Mr. Garrett makes a good point about the relative rarity of modern-day players that support both music streaming and SACD playback. Sure, there are some examples out there, but apart from the now-defunct Oppo UDP-205, most are very expensive. Even Mark Levinson’s own No. 519 Audio Player, which costs a hefty $20,000 (and which was also on display in Munich), plays only regular CDs, not Super Audio CDs. The spendy No. 519 does, however, offer a couple of important buzzword features that have not yet been announced for the new No. 5101, those being “Roon Ready” and “MQA Certified.” Given that the No. 5101 will not be released for several months, it’s entirely possible that both features will find their way onto the new player’s spec sheet before all is said and done, but for now their absence is noteworthy. As far as the industrial design is concerned, it’s plain to see that the No. 5101 is a sleek and contemporary interpretation of the Mark Levinson house style, complete with the lavish finishes and over-the-top build quality you’d expect from the brand. For example, the front panel is made from a one-inch-thick piece of solid aluminum, which has been “bead blasted, black anodized, and machine contoured,” allowing it to “flow seamlessly into the sleek glass display, which itself is recessed into a bead-blasted and clear-anodized aluminum bezel,” according to Mark Levinson. The slot-loading disc transport is shielded with a steel cover and mounted on threaded steel separators that suspend the assembly above the main chassis, where it floats on a “PVC and styrene-butadiene rubber sandwich.” The buttons and matching custom feet are solid aluminum, and other snazzy details include debossed top cover vents, and screen printing behind the glass display panel.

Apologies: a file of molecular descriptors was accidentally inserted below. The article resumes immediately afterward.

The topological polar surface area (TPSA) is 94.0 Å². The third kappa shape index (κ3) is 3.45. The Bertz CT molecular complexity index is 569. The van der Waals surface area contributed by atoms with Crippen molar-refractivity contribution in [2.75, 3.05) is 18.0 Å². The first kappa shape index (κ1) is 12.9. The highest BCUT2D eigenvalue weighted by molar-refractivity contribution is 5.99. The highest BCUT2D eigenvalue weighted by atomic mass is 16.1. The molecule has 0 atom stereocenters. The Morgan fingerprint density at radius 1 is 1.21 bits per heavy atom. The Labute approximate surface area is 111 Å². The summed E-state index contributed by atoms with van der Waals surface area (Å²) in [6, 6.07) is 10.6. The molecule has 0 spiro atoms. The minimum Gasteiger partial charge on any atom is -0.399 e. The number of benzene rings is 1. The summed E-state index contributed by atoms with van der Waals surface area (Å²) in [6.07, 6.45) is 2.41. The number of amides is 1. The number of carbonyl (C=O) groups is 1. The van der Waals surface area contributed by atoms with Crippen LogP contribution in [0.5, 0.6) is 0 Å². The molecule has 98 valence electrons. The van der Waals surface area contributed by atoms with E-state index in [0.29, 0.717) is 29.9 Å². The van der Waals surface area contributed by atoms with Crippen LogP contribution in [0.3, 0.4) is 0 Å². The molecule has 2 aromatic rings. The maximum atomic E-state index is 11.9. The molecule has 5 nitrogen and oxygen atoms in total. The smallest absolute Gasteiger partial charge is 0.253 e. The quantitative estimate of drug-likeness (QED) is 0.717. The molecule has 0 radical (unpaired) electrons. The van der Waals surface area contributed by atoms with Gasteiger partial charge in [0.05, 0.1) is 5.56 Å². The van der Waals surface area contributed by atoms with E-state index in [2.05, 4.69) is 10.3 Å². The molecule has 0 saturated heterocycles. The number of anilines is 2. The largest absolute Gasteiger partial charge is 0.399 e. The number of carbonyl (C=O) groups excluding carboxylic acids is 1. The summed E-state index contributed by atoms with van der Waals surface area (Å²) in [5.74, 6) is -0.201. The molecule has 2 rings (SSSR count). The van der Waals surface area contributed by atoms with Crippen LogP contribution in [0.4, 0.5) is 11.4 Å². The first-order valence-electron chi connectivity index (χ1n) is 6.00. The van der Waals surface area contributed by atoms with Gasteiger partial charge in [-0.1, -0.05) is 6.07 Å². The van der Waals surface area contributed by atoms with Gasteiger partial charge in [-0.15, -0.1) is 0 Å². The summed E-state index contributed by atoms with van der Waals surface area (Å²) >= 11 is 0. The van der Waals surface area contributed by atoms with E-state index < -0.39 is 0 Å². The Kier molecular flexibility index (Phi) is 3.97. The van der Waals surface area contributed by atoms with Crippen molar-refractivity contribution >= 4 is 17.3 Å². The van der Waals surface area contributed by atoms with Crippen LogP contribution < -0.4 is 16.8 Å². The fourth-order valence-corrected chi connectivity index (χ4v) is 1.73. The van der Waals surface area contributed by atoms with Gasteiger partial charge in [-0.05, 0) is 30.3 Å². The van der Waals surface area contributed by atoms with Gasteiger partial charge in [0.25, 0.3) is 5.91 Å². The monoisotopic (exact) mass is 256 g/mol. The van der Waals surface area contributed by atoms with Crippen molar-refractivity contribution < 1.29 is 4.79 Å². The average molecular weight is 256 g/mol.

Naturally, this attention to detail is carried out on the inside of the No. 5101 as well. The player uses the same “PrecisionLink II” digital-to-analog converter found in the No. 5802 and No. 5805 integrated amplifiers. Mark Levinson has chosen an ESS PRO Sabre 32-bit D/A converter chip to sit at the heart of a “fully balanced, discrete current-to-voltage converter.” The exact chip used is not specified, but all of the ESS PRO chips are known for their excellent jitter-elimination circuitry. If at some point down the road you should wish for an audio upgrade, the No. 5101 also features two digital outputs — one coaxial and one optical — allowing you to connect the player to the high-end DAC of your choice. (It should be noted, however, that these outputs can only pass PCM signals, not the DSD layer of a Super Audio CD.) The unit’s linear power supply uses a toroidal transformer mated to 13,600uF of filter capacitance, and individual regulators for each channel. The power supply, transformer, and printed circuit board assemblies used for controlling the player are all encased in a steel cage shield and isolated from the signal path. According to Mark Levinson, the No. 5101’s discrete “PurePath” class A line output stage delivers “exceptional transparency and dynamic range.”
There are a number of ways to control the No. 5101 when it comes time to install the player into your system. You could use the custom aluminum IR remote control, or take advantage of the various system integration and communication ports, including IP (Ethernet), RS- 232, IR input, and 12V trigger inputs. Drivers are available for major control systems, such as Control 4.
How do you see the Mark Levinson No. 5101 fitting into your system? Share your thoughts
Unless otherwise indicated, this is a preview article for the featured product. A formal review may or may not follow in the future.